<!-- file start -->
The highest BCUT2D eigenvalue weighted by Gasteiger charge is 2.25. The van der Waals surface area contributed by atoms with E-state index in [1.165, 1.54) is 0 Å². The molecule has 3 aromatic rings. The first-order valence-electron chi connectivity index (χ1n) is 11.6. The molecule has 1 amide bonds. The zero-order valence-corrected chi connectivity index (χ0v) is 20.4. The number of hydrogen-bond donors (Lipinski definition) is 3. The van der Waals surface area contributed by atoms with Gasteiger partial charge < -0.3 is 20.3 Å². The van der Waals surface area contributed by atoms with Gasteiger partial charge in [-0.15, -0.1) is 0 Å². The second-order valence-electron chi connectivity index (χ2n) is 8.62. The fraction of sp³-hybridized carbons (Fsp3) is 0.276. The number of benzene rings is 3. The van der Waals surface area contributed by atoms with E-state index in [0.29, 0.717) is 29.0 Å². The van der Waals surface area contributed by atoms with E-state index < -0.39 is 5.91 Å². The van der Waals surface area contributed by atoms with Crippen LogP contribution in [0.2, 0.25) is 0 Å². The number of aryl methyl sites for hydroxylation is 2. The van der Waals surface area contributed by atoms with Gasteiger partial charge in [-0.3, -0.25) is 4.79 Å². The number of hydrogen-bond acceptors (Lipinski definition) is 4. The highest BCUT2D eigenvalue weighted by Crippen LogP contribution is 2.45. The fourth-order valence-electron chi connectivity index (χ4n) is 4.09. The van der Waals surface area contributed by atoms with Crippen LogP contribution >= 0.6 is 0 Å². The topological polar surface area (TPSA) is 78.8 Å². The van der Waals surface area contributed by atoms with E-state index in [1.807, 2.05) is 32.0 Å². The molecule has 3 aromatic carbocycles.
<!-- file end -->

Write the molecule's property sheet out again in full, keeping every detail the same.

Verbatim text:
The highest BCUT2D eigenvalue weighted by Gasteiger charge is 2.25. The van der Waals surface area contributed by atoms with E-state index in [1.165, 1.54) is 0 Å². The molecule has 3 aromatic rings. The first-order valence-electron chi connectivity index (χ1n) is 11.6. The molecule has 1 amide bonds. The zero-order valence-corrected chi connectivity index (χ0v) is 20.4. The number of hydrogen-bond donors (Lipinski definition) is 3. The van der Waals surface area contributed by atoms with Gasteiger partial charge < -0.3 is 20.3 Å². The van der Waals surface area contributed by atoms with Gasteiger partial charge in [-0.15, -0.1) is 0 Å². The second-order valence-electron chi connectivity index (χ2n) is 8.62. The fraction of sp³-hybridized carbons (Fsp3) is 0.276. The number of benzene rings is 3. The van der Waals surface area contributed by atoms with E-state index in [0.29, 0.717) is 29.0 Å². The van der Waals surface area contributed by atoms with E-state index < -0.39 is 5.91 Å². The van der Waals surface area contributed by atoms with Crippen LogP contribution in [0.2, 0.25) is 0 Å². The number of aryl methyl sites for hydroxylation is 2. The van der Waals surface area contributed by atoms with Gasteiger partial charge in [-0.3, -0.25) is 4.79 Å². The number of hydrogen-bond acceptors (Lipinski definition) is 4. The highest BCUT2D eigenvalue weighted by Crippen LogP contribution is 2.45. The fourth-order valence-electron chi connectivity index (χ4n) is 4.09. The van der Waals surface area contributed by atoms with Crippen LogP contribution >= 0.6 is 0 Å². The topological polar surface area (TPSA) is 78.8 Å². The van der Waals surface area contributed by atoms with E-state index in [1.807, 2.05) is 32.0 Å². The molecule has 3 aromatic carbocycles.